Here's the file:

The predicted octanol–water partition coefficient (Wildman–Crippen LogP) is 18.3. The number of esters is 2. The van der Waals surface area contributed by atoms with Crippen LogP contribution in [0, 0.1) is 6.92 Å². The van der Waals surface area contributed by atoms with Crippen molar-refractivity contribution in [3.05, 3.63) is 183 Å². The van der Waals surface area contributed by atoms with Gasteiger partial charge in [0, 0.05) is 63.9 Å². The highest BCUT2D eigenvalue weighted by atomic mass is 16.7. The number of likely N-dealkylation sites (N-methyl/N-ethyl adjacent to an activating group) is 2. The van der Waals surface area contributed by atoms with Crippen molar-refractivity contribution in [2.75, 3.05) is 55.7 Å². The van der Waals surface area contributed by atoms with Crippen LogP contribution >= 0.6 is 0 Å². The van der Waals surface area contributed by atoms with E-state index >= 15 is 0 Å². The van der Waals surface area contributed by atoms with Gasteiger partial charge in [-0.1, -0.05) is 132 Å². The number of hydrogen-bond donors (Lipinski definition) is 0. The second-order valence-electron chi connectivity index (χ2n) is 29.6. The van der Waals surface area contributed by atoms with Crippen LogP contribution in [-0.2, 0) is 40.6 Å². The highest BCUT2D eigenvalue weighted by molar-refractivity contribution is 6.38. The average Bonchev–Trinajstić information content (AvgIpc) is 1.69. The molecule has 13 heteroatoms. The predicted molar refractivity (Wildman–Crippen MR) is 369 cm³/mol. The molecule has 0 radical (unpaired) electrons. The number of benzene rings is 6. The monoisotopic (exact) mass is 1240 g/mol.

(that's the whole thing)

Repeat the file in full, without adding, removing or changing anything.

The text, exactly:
The predicted octanol–water partition coefficient (Wildman–Crippen LogP) is 18.3. The number of esters is 2. The van der Waals surface area contributed by atoms with Crippen LogP contribution in [0, 0.1) is 6.92 Å². The van der Waals surface area contributed by atoms with Crippen molar-refractivity contribution in [3.05, 3.63) is 183 Å². The van der Waals surface area contributed by atoms with Gasteiger partial charge in [0, 0.05) is 63.9 Å². The highest BCUT2D eigenvalue weighted by atomic mass is 16.7. The number of likely N-dealkylation sites (N-methyl/N-ethyl adjacent to an activating group) is 2. The van der Waals surface area contributed by atoms with Crippen molar-refractivity contribution in [2.75, 3.05) is 55.7 Å². The van der Waals surface area contributed by atoms with Crippen LogP contribution >= 0.6 is 0 Å². The van der Waals surface area contributed by atoms with E-state index >= 15 is 0 Å². The van der Waals surface area contributed by atoms with Gasteiger partial charge in [-0.1, -0.05) is 132 Å². The number of hydrogen-bond donors (Lipinski definition) is 0. The second-order valence-electron chi connectivity index (χ2n) is 29.6. The van der Waals surface area contributed by atoms with Crippen LogP contribution in [-0.2, 0) is 40.6 Å². The highest BCUT2D eigenvalue weighted by molar-refractivity contribution is 6.38. The average Bonchev–Trinajstić information content (AvgIpc) is 1.69. The molecule has 13 heteroatoms. The predicted molar refractivity (Wildman–Crippen MR) is 369 cm³/mol. The molecule has 0 radical (unpaired) electrons. The number of benzene rings is 6. The monoisotopic (exact) mass is 1240 g/mol.